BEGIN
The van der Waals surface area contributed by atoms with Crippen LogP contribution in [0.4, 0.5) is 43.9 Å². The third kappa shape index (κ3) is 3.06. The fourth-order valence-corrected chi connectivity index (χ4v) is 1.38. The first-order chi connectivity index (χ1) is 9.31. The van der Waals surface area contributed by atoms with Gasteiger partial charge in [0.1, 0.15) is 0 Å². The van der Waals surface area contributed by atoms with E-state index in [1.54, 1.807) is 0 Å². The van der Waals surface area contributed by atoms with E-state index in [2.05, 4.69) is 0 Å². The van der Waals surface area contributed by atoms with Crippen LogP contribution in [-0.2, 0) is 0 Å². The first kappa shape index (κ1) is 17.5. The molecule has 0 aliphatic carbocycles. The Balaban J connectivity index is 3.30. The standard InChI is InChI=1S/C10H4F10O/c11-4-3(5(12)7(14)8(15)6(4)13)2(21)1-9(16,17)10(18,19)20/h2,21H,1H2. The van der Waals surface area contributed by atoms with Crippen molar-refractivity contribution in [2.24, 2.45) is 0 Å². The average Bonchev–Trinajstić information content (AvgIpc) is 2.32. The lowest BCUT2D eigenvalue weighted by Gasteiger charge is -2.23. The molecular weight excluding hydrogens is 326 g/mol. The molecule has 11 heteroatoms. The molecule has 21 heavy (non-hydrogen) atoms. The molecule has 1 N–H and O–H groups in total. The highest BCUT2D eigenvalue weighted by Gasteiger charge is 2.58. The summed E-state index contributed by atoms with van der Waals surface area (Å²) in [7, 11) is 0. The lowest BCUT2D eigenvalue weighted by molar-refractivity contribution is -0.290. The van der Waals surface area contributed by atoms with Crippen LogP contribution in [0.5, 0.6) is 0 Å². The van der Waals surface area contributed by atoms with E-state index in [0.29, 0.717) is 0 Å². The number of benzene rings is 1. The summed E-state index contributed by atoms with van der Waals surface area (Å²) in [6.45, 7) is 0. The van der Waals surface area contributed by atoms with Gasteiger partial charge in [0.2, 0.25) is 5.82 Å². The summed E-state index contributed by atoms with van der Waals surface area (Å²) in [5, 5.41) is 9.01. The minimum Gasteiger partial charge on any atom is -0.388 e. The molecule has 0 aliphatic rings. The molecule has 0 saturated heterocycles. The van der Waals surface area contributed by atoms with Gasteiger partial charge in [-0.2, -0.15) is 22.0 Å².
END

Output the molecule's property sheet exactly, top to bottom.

The van der Waals surface area contributed by atoms with Crippen LogP contribution in [0.4, 0.5) is 43.9 Å². The third kappa shape index (κ3) is 3.06. The fourth-order valence-corrected chi connectivity index (χ4v) is 1.38. The first-order chi connectivity index (χ1) is 9.31. The van der Waals surface area contributed by atoms with Gasteiger partial charge in [0.1, 0.15) is 0 Å². The van der Waals surface area contributed by atoms with E-state index in [1.54, 1.807) is 0 Å². The van der Waals surface area contributed by atoms with E-state index in [2.05, 4.69) is 0 Å². The van der Waals surface area contributed by atoms with Crippen LogP contribution in [-0.2, 0) is 0 Å². The first kappa shape index (κ1) is 17.5. The molecule has 0 aliphatic carbocycles. The Balaban J connectivity index is 3.30. The standard InChI is InChI=1S/C10H4F10O/c11-4-3(5(12)7(14)8(15)6(4)13)2(21)1-9(16,17)10(18,19)20/h2,21H,1H2. The van der Waals surface area contributed by atoms with Crippen molar-refractivity contribution in [2.24, 2.45) is 0 Å². The average Bonchev–Trinajstić information content (AvgIpc) is 2.32. The lowest BCUT2D eigenvalue weighted by Gasteiger charge is -2.23. The molecular weight excluding hydrogens is 326 g/mol. The molecule has 11 heteroatoms. The molecule has 21 heavy (non-hydrogen) atoms. The molecule has 1 N–H and O–H groups in total. The highest BCUT2D eigenvalue weighted by Gasteiger charge is 2.58. The summed E-state index contributed by atoms with van der Waals surface area (Å²) in [7, 11) is 0. The lowest BCUT2D eigenvalue weighted by molar-refractivity contribution is -0.290. The van der Waals surface area contributed by atoms with Crippen LogP contribution in [0.5, 0.6) is 0 Å². The van der Waals surface area contributed by atoms with E-state index in [0.29, 0.717) is 0 Å². The number of benzene rings is 1. The summed E-state index contributed by atoms with van der Waals surface area (Å²) in [6.45, 7) is 0. The van der Waals surface area contributed by atoms with Gasteiger partial charge in [0.2, 0.25) is 5.82 Å². The summed E-state index contributed by atoms with van der Waals surface area (Å²) in [5, 5.41) is 9.01. The minimum Gasteiger partial charge on any atom is -0.388 e. The molecule has 0 aliphatic rings. The molecule has 0 saturated heterocycles. The van der Waals surface area contributed by atoms with Gasteiger partial charge in [-0.2, -0.15) is 22.0 Å².